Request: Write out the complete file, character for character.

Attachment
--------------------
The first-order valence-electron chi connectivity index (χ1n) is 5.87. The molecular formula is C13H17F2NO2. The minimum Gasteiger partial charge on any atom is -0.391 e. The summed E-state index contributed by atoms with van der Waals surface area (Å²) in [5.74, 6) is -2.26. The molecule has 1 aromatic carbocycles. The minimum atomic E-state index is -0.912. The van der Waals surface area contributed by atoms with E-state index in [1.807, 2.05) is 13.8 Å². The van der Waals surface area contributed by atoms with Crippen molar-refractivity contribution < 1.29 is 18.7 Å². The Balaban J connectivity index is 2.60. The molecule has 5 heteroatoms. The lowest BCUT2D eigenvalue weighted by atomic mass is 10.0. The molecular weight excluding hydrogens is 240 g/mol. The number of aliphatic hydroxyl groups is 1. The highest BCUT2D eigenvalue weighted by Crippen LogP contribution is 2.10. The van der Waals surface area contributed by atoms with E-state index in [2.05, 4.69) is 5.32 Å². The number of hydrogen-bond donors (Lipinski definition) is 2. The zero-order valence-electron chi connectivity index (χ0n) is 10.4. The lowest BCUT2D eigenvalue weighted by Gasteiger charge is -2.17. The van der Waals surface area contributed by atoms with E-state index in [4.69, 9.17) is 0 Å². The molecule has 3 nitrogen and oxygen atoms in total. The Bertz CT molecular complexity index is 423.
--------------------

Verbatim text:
The first-order valence-electron chi connectivity index (χ1n) is 5.87. The molecular formula is C13H17F2NO2. The minimum Gasteiger partial charge on any atom is -0.391 e. The summed E-state index contributed by atoms with van der Waals surface area (Å²) in [5.74, 6) is -2.26. The molecule has 1 aromatic carbocycles. The minimum atomic E-state index is -0.912. The van der Waals surface area contributed by atoms with E-state index in [1.807, 2.05) is 13.8 Å². The van der Waals surface area contributed by atoms with Crippen molar-refractivity contribution < 1.29 is 18.7 Å². The Balaban J connectivity index is 2.60. The molecule has 5 heteroatoms. The lowest BCUT2D eigenvalue weighted by atomic mass is 10.0. The molecular weight excluding hydrogens is 240 g/mol. The number of aliphatic hydroxyl groups is 1. The highest BCUT2D eigenvalue weighted by Crippen LogP contribution is 2.10. The van der Waals surface area contributed by atoms with E-state index in [2.05, 4.69) is 5.32 Å². The number of hydrogen-bond donors (Lipinski definition) is 2. The zero-order valence-electron chi connectivity index (χ0n) is 10.4. The lowest BCUT2D eigenvalue weighted by Gasteiger charge is -2.17. The van der Waals surface area contributed by atoms with E-state index in [4.69, 9.17) is 0 Å². The molecule has 3 nitrogen and oxygen atoms in total. The Bertz CT molecular complexity index is 423.